Do these figures actually mean anything to the travelling public?

    Punctuality is important. But there are other things that are also important to passengers. Getting a seat. Getting there. Cleanliness. Prices. Connections to other routes.

    In order to hit these targets, we can expect the usual games. (Oh, and a load of people employed to count, check, and churn the data.)

    When does a train actually become late? Perhaps we should allow a 5 minute margin before we classify a train as being late (just to be sure it is really late). What if it’s late for reasons beyond the company’s control? What if the train is late on the first half of the journey, but makes it up on the second half? Is it late, half-late? or on-time? OK if you’re going all the way, but not useful if you are travelling the first half only.

    Then there’s the pressure to hit the targets. Sending out a train that’s dirty, toilets not working, no food service, etc becomes more important than sending it out late. That may be OK for a short commuter journey, but not ok for a long distance route.

    How do you calculate the 90%? Is it an average of all the train journeys across the whole network? Maybe some routes are 98% on time, all the time. But others are 70% on time, all the time. Rather than fix the 70%, I just need to make sure the 98% routes keep to time. Perhaps I can adjust some of the train routes, so that I can cut the number of late ‘routes’, and bump up the number of prompt ‘routes’. Perhaps delete some of those more difficult services. Bingo, a performance improvement just by counting things differently.

    This is the age of the train, as someone used to say on TV.

  2. yo mo says:

    Let’s have a stab at the 90%.

    It’s a real world process, ergo there will be variation.
    One way to fix it would be to build in slack, by running the trains at half of their capable speed. So if there was a delay at any stage it could be made up before the next way point. But that would double journey times so probably not going to be popular. [Lower speed would also reduce fuel consumption, wear and tear, and could increase system capacity, but thats by the by.]

    Where was I? Ah, variation.
    Plot the arrival times as a Bell Curve [Proper chart that, not one of those namby, pamby, soft, southern Control efforts 😉 ] and you get a spread. Now if you (mis)apply a little bit of Pareto, what comes out is 10% early, 10% late and 80% within bounds. Early is not a problem, nobody complains. So if we lump together the early and the within bounds, Bingo! 90%.

    Is it a valid method, probably not, but it does get passengers a refund , which is better than the old system, trains late, hard luck.

    Why do they measure it, the contract says so, why publish it, the contract again. Though I doubt the contract says how precisely they should do so.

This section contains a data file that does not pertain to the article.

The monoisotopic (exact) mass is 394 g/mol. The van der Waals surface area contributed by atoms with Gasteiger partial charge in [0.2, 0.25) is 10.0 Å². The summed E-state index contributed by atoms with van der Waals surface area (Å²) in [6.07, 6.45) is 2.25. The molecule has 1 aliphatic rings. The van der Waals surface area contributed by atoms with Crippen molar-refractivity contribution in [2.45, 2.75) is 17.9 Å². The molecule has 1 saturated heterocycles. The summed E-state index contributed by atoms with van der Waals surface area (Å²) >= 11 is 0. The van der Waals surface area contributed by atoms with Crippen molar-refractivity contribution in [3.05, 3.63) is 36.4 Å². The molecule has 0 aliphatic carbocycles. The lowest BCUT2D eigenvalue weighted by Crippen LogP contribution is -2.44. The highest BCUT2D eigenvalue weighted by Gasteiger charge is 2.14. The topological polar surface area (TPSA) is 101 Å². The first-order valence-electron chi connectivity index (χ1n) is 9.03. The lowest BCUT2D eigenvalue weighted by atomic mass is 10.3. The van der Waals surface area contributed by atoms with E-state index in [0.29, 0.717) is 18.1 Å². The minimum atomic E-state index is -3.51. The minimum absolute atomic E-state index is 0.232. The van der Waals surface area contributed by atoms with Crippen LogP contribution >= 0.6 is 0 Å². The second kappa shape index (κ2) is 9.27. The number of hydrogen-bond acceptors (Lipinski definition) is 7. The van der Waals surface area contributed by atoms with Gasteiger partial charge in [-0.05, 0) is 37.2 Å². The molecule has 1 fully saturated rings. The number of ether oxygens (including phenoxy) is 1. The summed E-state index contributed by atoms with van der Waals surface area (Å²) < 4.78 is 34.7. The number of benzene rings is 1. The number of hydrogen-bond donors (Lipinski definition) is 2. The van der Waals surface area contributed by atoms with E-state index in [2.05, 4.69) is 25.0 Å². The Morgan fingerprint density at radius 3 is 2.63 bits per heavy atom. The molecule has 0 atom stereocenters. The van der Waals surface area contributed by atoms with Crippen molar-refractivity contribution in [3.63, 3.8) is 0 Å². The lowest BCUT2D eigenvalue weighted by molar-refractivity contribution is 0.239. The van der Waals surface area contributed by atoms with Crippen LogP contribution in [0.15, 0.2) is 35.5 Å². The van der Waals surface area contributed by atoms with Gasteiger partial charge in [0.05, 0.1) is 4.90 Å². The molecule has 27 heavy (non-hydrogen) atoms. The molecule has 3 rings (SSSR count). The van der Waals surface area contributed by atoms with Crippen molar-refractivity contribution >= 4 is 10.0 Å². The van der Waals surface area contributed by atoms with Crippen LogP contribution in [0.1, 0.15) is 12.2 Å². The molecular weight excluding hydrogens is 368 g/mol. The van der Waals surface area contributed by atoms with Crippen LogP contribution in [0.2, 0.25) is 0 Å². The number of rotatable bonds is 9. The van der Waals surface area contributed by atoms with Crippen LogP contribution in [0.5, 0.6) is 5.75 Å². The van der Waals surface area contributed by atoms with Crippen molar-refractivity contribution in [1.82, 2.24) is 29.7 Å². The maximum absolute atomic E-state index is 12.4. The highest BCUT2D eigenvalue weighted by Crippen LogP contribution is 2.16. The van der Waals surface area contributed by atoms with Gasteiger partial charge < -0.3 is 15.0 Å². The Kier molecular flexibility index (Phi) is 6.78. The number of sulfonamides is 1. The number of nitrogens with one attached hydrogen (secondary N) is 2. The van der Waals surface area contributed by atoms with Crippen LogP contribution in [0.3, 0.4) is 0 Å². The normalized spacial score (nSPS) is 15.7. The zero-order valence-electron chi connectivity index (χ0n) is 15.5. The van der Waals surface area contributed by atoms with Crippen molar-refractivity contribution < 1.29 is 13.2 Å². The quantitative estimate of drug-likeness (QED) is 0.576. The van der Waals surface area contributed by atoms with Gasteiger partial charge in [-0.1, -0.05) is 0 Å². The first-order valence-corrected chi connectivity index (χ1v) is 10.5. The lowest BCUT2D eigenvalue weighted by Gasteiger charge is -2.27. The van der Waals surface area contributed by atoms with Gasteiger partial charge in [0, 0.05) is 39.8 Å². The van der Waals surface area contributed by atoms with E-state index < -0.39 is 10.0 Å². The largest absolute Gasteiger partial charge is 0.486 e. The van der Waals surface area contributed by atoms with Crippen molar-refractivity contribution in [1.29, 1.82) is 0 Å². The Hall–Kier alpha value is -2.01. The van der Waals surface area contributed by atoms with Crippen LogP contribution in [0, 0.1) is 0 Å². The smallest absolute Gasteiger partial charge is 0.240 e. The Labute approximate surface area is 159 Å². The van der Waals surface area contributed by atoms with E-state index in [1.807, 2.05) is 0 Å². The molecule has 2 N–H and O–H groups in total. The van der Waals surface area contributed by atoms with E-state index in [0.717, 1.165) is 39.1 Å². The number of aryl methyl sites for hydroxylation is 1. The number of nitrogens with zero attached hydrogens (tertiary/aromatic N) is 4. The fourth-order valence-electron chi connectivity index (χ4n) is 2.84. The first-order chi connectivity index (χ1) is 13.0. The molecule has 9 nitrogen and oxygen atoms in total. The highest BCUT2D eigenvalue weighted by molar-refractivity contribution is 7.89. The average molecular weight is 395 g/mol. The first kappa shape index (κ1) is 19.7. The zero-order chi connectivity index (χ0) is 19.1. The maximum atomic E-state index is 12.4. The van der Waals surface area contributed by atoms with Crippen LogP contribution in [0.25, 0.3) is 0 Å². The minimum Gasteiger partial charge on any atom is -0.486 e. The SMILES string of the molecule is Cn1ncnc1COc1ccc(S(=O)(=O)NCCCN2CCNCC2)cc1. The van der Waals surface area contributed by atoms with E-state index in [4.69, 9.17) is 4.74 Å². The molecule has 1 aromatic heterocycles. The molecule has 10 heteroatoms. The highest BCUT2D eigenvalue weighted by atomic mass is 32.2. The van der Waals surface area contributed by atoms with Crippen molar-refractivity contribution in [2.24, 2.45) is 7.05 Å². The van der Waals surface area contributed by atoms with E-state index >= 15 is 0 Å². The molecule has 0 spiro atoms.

Having been behind the scenes at a TOC for reasons much too dull to relate, they do keep a lot more data. Most of which is not for public consumption, especially the events that end in meaty chunks.

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  5. NickQ says:

    Simon, what is your view on single crewing policies? I’m not opposed to them as such, I just doubt whether anyone has actually thought about them in other than purely “accounting” terms rather than as part of a system, let alone what the public actually want from us…

    • Hi Nick, I suppose it depends on the type and frequency of predictable demand. I see examples of double-crewed bobbies dealing with straightforward front office jobs together, which in my opinion is inefficient, but on the other hand I’m not convinced that single-crewing in a large rural force (for example) makes sense due to the obvious risks involved. From a systems point of view, although it might at first appear to be more economically viable to single crew, the reality is that if a single crewed officer makes an arrest, then a second car is needed to attend to provide an officer to allow safe transport of the prisoner, leaving one police car in situ. Assuming the car doesn’t get smashed up, then there will often be a need for a third car to take the second bobby back to his or her car, so if I’m honest it seems like a bit of a false economy. (i.e. what might seem as a good financial option at first actually ends up costing more). The best way to tackle it in my opinion is to learn about predictable demand then afford Sergeants and Inspectors the latitude to deploy their resources appropriately in order to provide the best service to the public.

      • NickQ says:

        Thanks Simon, pretty much my own view, just wanted to check I’m not completely mad before I challenge people on this issue! Keep up the good work, there are lots of us who agree with you.